5. Learning Environment

5. Learning Environment – The teacher fosters and manages a safe and inclusive learning environment that takes into account: physical, emotional and intellectual well-being [1]. The classroom should be a safe and welcoming place for every student who enters it. Teachers have a responsibility to create an environment that is conducive to student flourishing. When doing so, we must consider the whole student and make decisions that support their physical, emotional, and intellectual development [1]. Throughout my experience as a student at SPU, I have learned new information that will help me apply this standard to both the classroom where I am currently student teaching, and to my own classroom in the future. I have found evidence of this standard used in both my classroom and my research.

In order to create a positive classroom environment, it is helpful for everyone to have guidelines they can follow. Below are our classroom rules we created together [2].

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Rule #7 (Not Pictured) Do your personal best.

The rules are posted in a visible place and we recite them as a class every morning. This helps everyone remember what exactly is expected of them when they come to class each day. In our classroom, we take the rules very seriously, because we know that we created them to help us learn. These rules also serve as a general outline of what we want our classroom environment to look like. They are in line with standard 5 in many ways. One of our rules is to be safe, which concerns students’ physical well-being. Another is to be nice and help others, which concerns students’ emotional well-being. Finally, one of our rules is to stay focused and work quietly, which concerns their intellectual well-being.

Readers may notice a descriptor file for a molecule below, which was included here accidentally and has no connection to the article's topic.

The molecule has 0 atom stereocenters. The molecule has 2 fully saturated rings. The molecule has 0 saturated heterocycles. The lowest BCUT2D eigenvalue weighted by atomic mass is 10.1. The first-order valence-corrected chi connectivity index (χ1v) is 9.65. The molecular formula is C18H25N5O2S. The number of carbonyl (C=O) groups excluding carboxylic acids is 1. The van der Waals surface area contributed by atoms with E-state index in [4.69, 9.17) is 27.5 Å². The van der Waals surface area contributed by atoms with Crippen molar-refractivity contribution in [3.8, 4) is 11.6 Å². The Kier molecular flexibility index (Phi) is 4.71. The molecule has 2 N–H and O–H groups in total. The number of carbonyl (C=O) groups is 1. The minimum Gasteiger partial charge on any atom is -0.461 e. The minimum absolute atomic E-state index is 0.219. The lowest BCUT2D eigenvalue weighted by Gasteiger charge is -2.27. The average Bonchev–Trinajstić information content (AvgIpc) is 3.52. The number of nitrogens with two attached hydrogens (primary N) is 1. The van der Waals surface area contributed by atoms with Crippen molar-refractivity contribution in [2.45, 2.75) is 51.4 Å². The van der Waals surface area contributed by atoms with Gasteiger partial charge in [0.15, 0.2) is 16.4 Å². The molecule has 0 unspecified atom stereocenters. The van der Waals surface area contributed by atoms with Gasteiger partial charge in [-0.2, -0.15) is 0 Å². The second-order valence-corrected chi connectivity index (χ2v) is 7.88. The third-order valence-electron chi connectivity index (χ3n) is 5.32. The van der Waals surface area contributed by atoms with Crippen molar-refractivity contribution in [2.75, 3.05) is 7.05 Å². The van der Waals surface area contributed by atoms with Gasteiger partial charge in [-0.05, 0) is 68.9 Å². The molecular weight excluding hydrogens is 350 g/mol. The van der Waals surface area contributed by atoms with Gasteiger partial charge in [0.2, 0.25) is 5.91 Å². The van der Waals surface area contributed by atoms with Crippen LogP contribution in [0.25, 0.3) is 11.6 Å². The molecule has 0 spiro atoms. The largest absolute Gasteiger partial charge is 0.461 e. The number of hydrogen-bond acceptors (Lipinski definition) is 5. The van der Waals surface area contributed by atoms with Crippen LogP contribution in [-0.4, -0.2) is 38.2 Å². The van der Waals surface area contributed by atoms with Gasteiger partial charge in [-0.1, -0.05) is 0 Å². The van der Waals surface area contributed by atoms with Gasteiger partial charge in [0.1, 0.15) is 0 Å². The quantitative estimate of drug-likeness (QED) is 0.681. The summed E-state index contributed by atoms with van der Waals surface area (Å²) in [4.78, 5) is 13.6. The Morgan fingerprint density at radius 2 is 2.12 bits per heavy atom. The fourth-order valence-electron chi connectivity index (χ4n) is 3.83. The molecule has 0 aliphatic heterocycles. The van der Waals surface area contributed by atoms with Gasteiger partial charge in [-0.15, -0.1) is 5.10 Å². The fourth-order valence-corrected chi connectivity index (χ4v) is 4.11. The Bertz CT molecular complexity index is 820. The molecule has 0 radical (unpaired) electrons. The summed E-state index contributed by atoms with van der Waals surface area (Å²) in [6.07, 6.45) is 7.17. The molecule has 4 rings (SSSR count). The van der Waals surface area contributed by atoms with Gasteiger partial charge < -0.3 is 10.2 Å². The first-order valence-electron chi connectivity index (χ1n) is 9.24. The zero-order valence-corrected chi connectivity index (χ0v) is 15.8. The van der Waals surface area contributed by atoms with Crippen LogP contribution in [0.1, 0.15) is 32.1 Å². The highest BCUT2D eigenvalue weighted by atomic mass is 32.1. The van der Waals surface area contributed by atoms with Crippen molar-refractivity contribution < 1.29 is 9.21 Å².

By following our classroom rules everyday, teachers and students are working hard to create a classroom environment that lives up to the standard [3]. As Harry Wong writes in The First Days of School, “To have a safe and effective learning environment, first establish firm rules that students are expected to follow” (143). It is encouraging to see what I’ve learned from my research being practiced every day in the classroom. From both examples, I’ve learned just how important it is to establish a good set of rules and apply them [4]. I believe that if we did not have these rules to guide us from the start, it would be a different classroom. For room 203, they serve as a daily reminder that we are here to learn, to grow, and to help and care for each other. They bring us together as a community of learners and motivate us to work together in creating a positive learning environment [4].

As a future educator, this knowledge of how to incorporate standard 5 into the classroom will benefit both me and my students, because we are all learners [5]. I hope to expand my research further on this topic through communicating with my professors, mentors, and students on how they would define a positive learning environment [6]. By reaching out to others and collecting their opinions, I can hopefully gain insights to new ways I can use this standard in my teaching.

“If children feel safe, they can take risks, ask questions, make mistakes, learn to trust, share their feelings, and grow.” -Alfie Kohn

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Room 203

References:

Wong, H. K. & Wong R. T. (2009). The First Days of School: How to be an Effective Teacher. Mountain View, CA: Harry K. Wong Publications, Inc.­

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